Directed by John Singleton
Written by Michael Brandt & Derek Haas
What!? Seriously!? The producers watched The Fast and the Furious and seriously thought to themselves, “That Paul Walker, he’s the star, let’s build the next movie around him and leave Vin Diesel out of it completely.” Unbelievable! Well, at least we know eventually Dom will make his return, but I can’t say I’m a little perplexed by his absence in the sequel after how much he owned the first movie. To their credit, the producers did seem to manage to realize that the grounded crime/thriller aspect of the first film was also a large indicator of its success, and works to rework the formula slightly here for the follow up, while also bringing in a solid filmmaker in John Singleton to direct.
Brian O’Connor (Paul Walker), after letting Toretto go at the end of the previous film, has relocated to Miami, where he has struck up a friendship with garage owner Tej (Ludacris), and occasionally races the streets. When US Customs comes calling with an offer to expunge his lack of action against Toretto, O’Connor calls on his childhood friend Roman Pearce (Tyrese Gibson) to help him infiltrate a drug lord named Verone (Cole Hauser), in tandem with already embedded Customs agent Monica (Eva Mendes). The cars are back, the cool is back, but can Paul Walker carry it all himself this time?
In short, no. Paul Walker cannot. Two reviews in and you probably think I hate Paul Walker, but the reality is Paul Walker is fine, he’s just not a great actor, nor is he a leading man capable of carrying a film, which thankfully John Singleton seems to realize as well, calling on a rather impressive ensemble to help carry the load in 2. Principly, Tyrese, who himself is certainly not a great actor, but his charisma can be compared to that of Vin Diesel in filling the screen in addition to his mouth, as there is likely not a scene he isn’t found eating something, which is the type of silly gag that makes me laugh. The rest, Luda, Eva Mendes, Devon Aoki, are all fine as well, rounding out a nice ensemble that works better together than it does as any actor on their own.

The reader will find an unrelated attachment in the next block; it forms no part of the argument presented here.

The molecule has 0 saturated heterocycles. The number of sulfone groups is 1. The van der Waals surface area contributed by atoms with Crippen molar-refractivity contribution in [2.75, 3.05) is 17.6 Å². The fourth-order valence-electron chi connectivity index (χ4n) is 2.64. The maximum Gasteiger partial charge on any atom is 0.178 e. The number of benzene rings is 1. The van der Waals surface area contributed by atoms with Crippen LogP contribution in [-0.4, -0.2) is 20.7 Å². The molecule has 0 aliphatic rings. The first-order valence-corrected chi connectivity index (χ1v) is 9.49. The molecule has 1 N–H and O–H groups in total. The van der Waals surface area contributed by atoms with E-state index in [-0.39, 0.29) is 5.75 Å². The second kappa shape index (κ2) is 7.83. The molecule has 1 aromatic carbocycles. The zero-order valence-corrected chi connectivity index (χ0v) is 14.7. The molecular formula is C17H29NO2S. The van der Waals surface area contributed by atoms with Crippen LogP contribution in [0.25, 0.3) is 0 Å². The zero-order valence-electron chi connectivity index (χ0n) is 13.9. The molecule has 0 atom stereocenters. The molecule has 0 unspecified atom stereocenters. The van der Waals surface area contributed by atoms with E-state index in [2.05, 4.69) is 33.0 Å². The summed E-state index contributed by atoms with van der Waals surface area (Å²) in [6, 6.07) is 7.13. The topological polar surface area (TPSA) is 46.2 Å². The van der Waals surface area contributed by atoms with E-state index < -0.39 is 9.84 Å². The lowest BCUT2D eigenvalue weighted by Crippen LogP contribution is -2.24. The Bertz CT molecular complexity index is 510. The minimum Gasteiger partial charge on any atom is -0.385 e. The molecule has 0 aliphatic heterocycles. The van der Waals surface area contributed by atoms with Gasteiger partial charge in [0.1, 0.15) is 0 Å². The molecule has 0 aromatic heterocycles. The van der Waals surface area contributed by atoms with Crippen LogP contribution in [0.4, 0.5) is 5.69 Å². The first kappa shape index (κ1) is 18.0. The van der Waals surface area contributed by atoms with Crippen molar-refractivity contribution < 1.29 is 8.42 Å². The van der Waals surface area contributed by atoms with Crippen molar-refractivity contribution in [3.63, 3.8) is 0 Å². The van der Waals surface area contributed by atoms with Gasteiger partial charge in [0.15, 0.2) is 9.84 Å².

In terms of plotting, 2 Fast 2 Furious is a little stale and unexciting. And while The Fast and the Furious wasn’t creative either, borrowing a lot from a film like Point Break for instance, something feels much more mediocre and flat in 2. I truly think the lack of the Toretto family dynamic, the dramatic heft of Brian’s tentative relationship with Dom and Mia helped the original where the sequel seriously lacks that connection. It’s just another joyride action movie instead of being something more. The characters are all there to serve Brian being the hero, and as mentioned, Walker is not capable of doing that on his own. He needs the anti-hero of Dom, not a sidekick like Tyrese, as entertaining as Tyrese may be.
That gap is never filled, leaving a rather empty, pretty little thing with fast cars, slick rides, hot girls, and a complete lack of focus or stakes. I like characters from this movie, and I will be glad to see them return in later episodes, but I will not likely return to 2 Fast 2 Furious often if at all. The one thing I noticed in terms of the evolution of the series was that this film does go a little more over the top in the action than the original, which was largely grounded in some semblance of reality (save the cars driving under the semis, that’s not how that works). Specifically, I’m thinking of when they jump the car off the dock and onto the boat, or jumping the draw bridge in the first race. Other than that, there is nothing too crazy and out of the ordinary that I know will be on the horizon. So the movie is good for a few good thrills, but overall, the direction the franchise takes with the sequel is not a shining light of what’s to come.